Student engagement is an important predictor of choosing science-related careers and establishing a scientifically literate society: and, worryingly, it is on the decline internationally. Conceptions of science are strongly affected by school experience, so one strategy is to bring successful science communication strategies to the classroom. Through a project creating short science films on mobile devices, students' engagement greatly increased through collaborative learning and the storytelling process. Teachers were also able to achieve cross-curricular goals between science, technology, and literacy. We argue that empowering adolescents as storytellers, rather than storylisteners, is an effective method to increase engagement with science.

Volume 18 • Issue 05 • 2019 • Special Issue: Stories in Science Communication, 2019

Oct 14, 2019 Article
The power of storytelling and video: a visual rhetoric for science communication

by Wiebke Finkler and Bienvenido Leon

This research develops a conceptual framework for telling visual stories about science using short-format videos, termed SciCommercial videos, that draw upon marketing communication. The framework is illustrated by an exemplar, the Good Whale Watching video, which is explained using a visual rhetoric keyframe analysis. Finally, the effectiveness of the video is evaluated as a science communication tool using an empirical online survey with 1698 respondents. The results highlight the benefits of using video for storytelling about science by using our framework formula, modified from marketing practices, to produce videos that are Simple, Unexpected, Concrete, Credible, Emotional, Science Storytelling (SUCCESS).

Volume 18 • Issue 05 • 2019 • Special Issue: Stories in Science Communication, 2019

Jul 15, 2019 Article
Observing and drawing the Sun: research-based insights to assess science communication practices aimed at children

by Sara Anjos, Alexandre Aibeo and Anabela Carvalho

Knowing how specific publics understand and experience science is crucial for both researchers and practitioners. As learning and meaning-making develop over time, depending on a combination of factors, creative possibilities to analyze those processes are needed to improve evaluation of science communication practices. We examine how first grade children's drawings expressed their perceptions of the Sun and explore their views of a major astronomical body within their social, cultural and personal worlds. We then examine how the observation of the Sun through a telescope led to changes in graphical representations, and how learning and meaning evolved after several months.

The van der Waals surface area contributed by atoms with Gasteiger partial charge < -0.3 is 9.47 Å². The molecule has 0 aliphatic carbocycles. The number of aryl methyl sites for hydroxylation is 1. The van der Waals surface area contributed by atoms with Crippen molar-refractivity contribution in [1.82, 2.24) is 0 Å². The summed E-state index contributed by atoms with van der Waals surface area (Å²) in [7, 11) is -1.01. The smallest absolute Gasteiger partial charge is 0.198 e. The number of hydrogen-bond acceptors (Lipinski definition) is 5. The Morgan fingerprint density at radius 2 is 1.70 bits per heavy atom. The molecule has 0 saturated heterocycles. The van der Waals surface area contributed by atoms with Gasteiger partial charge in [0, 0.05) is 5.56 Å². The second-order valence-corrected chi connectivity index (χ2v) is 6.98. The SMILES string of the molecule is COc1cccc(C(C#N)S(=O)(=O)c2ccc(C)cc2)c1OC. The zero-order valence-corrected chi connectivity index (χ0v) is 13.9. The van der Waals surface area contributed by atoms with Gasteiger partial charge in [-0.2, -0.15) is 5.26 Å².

Volume 18 • Issue 04 • 2019

Mar 04, 2019 Article
Witnessing glaciers melt: climate change and transmedia storytelling

by Anita Lam and Matthew Tegelberg

The Extreme Ice Survey (EIS) is an exemplary case for examining how to effectively communicate scientific knowledge about climate change to the general public. Using textual and semiotic analysis, this article analyzes how EIS uses photography to produce demonstrative evidence of glacial retreat which, in turn, anchors a transmedia narrative about climate change. As both scientific and visual evidence, photographs have forensic value because they work within a process and narrative of witnessing. Therefore, we argue that the combination of photographic evidence with transmedia storytelling offers an effective approach for future scientific and environmental communication.

Volume 18 • Issue 02 • 2019

Jun 18, 2018 Article
Communicating data: interactive infographics, scientific data and credibility

by Nan Li, Dominique Brossard, Dietram A. Scheufele, Paul H. Wilson and Kathleen M. Rose

Information visualization could be used to leverage the credibility of displayed scientific data. However, little was known about how display characteristics interact with individuals' predispositions to affect perception of data credibility. Using an experiment with 517 participants, we tested perceptions of data credibility by manipulating data visualizations related to the issue of nuclear fuel cycle based on three characteristics: graph format, graph interactivity, and source attribution. Results showed that viewers tend to rely on preexisting levels of trust and peripheral cues, such as source attribution, to judge the credibility of shown data, whereas their comprehension level did not relate to perception of data credibility. We discussed the implications for science communicators and design professionals.

Volume 17 • Issue 02 • 2018

Jan 23, 2018 Essay
The potential of comics in science communication

by Matteo Farinella

Visual narratives, such as comics and animations, are becoming increasingly popular as a tool for science education and communication. Combining the benefits of visualization with powerful metaphors and character-driven narratives, comics have the potential to make scientific subjects more accessible and engaging for a wider audience. While many authors have experimented with this medium, empirical research on the effects of visual narratives in science communication remains scarce. This review summarizes the available evidence across disciplines, highlighting the cognitive mechanisms that may underlie the effects of visual narratives.

Volume 17 • Issue 01 • 2018